My rear brake cylinder got ripped out.

Discussion in 'Crazy-Awesome almost Dakar racers (950/990cc)' started by adrenalin-junkie, Mar 19, 2006.

  1. adrenalin-junkie

    adrenalin-junkie Been here awhile

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    I am so damn pissed off at myself . Myself and 6 other friends went for a ride in the woods in North Carolina today. I highsided my bike at about 15 mph . My front end washed out after I hit some mud underneath some leaves , which sent me into a spin . I slipped off the side and gave it a handfull of throttle . Firstly it got traction , got it back under control and spun out the opposite way . It highsided me and the rear brake lever got stuck somewhere , and the cylinder got ripped out . We manage to save all the parts . So I had a 90 minute ride back to SC from NC in the sweeps with only front brakes .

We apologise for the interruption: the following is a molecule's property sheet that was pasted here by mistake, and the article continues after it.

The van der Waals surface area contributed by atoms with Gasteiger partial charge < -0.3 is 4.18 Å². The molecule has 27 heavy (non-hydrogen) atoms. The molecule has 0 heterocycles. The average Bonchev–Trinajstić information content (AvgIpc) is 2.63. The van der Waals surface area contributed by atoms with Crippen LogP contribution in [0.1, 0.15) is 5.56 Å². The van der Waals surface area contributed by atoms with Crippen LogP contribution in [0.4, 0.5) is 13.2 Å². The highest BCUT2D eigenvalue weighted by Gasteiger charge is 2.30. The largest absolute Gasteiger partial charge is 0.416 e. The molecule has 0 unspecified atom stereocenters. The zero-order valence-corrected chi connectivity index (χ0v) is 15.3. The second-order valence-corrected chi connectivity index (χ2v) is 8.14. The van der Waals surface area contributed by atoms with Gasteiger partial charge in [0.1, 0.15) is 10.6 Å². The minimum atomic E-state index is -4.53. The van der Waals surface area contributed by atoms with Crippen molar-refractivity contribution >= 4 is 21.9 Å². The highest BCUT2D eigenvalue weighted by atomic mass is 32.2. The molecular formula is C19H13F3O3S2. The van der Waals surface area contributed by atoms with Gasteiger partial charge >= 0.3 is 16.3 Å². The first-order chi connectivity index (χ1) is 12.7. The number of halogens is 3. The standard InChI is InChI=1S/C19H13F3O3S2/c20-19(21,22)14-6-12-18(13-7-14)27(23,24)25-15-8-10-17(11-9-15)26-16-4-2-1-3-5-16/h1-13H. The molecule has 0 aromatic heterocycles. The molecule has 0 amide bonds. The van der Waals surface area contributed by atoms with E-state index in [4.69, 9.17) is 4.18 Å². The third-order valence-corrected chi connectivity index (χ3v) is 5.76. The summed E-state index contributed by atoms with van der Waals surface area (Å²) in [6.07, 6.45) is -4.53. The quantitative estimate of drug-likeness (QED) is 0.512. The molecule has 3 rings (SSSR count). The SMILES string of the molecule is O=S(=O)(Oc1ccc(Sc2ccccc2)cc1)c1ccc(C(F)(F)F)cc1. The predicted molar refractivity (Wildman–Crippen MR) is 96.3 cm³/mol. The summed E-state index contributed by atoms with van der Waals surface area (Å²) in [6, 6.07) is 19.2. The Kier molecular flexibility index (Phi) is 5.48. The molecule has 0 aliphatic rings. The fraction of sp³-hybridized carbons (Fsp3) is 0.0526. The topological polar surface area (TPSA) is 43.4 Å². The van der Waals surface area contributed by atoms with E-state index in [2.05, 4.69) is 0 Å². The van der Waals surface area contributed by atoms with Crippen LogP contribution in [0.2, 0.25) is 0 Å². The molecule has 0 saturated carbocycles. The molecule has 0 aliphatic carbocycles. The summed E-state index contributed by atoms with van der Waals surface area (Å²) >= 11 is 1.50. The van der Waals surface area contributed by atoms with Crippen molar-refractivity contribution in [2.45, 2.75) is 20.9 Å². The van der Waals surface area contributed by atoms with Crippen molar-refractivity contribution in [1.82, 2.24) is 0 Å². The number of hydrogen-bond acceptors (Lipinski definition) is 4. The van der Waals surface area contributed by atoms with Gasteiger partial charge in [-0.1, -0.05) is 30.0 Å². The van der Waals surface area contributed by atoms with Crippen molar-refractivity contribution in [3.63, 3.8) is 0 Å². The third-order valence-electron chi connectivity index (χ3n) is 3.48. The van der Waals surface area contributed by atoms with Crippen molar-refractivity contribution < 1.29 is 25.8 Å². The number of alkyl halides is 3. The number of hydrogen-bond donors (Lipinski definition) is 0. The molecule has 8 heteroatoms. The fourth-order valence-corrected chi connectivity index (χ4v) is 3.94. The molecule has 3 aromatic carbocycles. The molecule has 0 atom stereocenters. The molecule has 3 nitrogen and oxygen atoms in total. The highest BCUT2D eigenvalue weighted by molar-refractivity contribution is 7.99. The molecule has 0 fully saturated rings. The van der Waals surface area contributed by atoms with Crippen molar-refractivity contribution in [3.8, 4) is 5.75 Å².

So my question is . What do I need to look out for before assembling the rear brake assembly.I know someone else , must have had the same problem.
    #1
  2. motophil

    motophil Paint it black!

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    Can't help you with the assembling since it hasn't happend to me yet, but the problem is so common that the someone in the german KTM 950 forum (forum.lc8.info) built an adjustable upper stop for the brake lever that fits into the hole for the rear axle.

    As far as I recall for reassembling you don't need to touch the hydraulics of the brake, just refit the pushrod with a new snap ring.

    - Philip
    #2
  3. utahrpm

    utahrpm Been here awhile

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    #3
  4. DPRider

    DPRider Been here awhile

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    I went down on one of my first rides with my new 05.5 last February (2005). I was on a fire road that still had patches of ice in the shaded areas (that I didn't discover until it was too late). My brake lever got pushed halfway up the clutch cover.

    The only caveat is that the internal snap ring that retains the pushrod is not the usual type of snap ring. It is a special type with "increased abutments" built to DIN 984 standards and no one here in Canada ever heard of them. I had to use a left over shim from a WP fork and a standard snap ring. If I can find the proper ring I will change things back to where they should be.